That night, Mem and Datt’s argument followed me into my dreams. Datt sat on his rocking chair with his arms folded over his chest as Mem’s scolding voice continued on. This time instead of sitting there, Datt jumped up from his rocking chair, and with shuffled hurried steps, he stomped out to the kitchen sink. He bent over and knocked his head into the sink, hard, several times. To my horror, the top of his head broke off and rocked back and forth, like a jagged piece of eggshell in the white sink. He stood there without the top of his head and said, “Now are you happy?”

I screamed myself awake. I was hot under the covers, in the bed I shared with Lizzie and Sylvia. Mem got out of her bed and asked, “Lomie, vas iss letz?”

I was crying so hard, I couldn’t catch my breath. Finally between hiccups, I managed to tell Mem about my dream.

She tucked the covers around me, and said, “But it was only a dream. Go back to sleep.” I couldn’t tell Mem that it was like real life, and so maybe it could happen.

Long after Mem had gone back to bed, I crouched in my bed, too afraid to go back to sleep because I didn’t want to go back into the dream. Mercifully, I eventually fell into a dreamless sleep.

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11 thoughts on “Part 4: “If You Promise You Won’t Tell: A Memoir””

  1. This is such a sad story. It does affect the little children who hear it. Each child hears it in a different way. Each has to put this away in a place in their lives. The damage caused is not easy to work out. One of the ministers in my church where I grew up told me one time that he felt so inadequate to even be able to help some of the families with what all happened in their homes. The families would sit in church like a model family but really they were hurting. This minister did take courses eventually to get the tools to be a better help to those who needed it. Those days there was no way this kind of problem would be talked about to anybody. You grinned and bore it and quite often it was the woman who carried the biggest burden. I bet your mother was at the end of her rope more than once. Thanks for sharing this so sad story. Gr. marye maarsen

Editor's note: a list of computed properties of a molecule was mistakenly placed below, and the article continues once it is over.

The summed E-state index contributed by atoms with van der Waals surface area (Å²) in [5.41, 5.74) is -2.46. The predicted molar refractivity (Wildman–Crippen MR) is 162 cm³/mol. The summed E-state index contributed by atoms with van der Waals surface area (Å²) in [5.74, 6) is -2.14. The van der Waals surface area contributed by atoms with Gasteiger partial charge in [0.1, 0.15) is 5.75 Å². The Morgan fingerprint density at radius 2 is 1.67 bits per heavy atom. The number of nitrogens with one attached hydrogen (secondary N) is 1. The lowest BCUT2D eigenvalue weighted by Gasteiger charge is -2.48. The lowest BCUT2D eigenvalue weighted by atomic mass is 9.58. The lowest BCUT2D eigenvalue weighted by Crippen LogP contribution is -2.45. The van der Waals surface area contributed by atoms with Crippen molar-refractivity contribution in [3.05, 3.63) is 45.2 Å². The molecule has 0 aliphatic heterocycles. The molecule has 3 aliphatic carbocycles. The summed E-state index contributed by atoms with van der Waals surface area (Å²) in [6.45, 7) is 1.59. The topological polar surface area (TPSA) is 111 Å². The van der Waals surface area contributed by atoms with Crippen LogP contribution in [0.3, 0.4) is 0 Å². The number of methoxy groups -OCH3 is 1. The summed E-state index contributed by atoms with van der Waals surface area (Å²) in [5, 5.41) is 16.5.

1. Marye, thank you for the comments. I can imagine it would be a challenge to try to help the families in which it isn’t all right what happens to the children. I’m glad your minister was able to find a way forward with that. I do believe it was the adult witnesses who let me know they cared who helped me through my childhood. Alice Miller describes the importance of witnesses and advocates in the life of a child who is enduring abuses and other strife.

      Thanks again for your comments.

  2. So sad. I imagine that there is many a trauma caused by parents oblivious to the harm they are causing, even when there is no actual mental illness involved.

    Saloma, did your Datt’s illness develop over time? Have you ever heard stories from people who knew him when he was young and was he different then?

    I have a beloved friend in Virginia who had a schizophrenic brother; the elders blamed the illness on his incessant reading of the Bible. The main problem I had with Amishness is that I felt that not only were they ignorant (Not stupid- that’s a totally different thing) but they were kind of proud of it, protected it, fended off any efforts to address it. In early years I remember my dad speaking disparagingly of the “experts” and the college education of the ‘know-it-alls’. After I was grown, I told Dad that education is meant to make things easier, meant to make use of better and quicker ways to address a problem. To my surprise, he agreed with me. But of course, this was many years after those earlier days.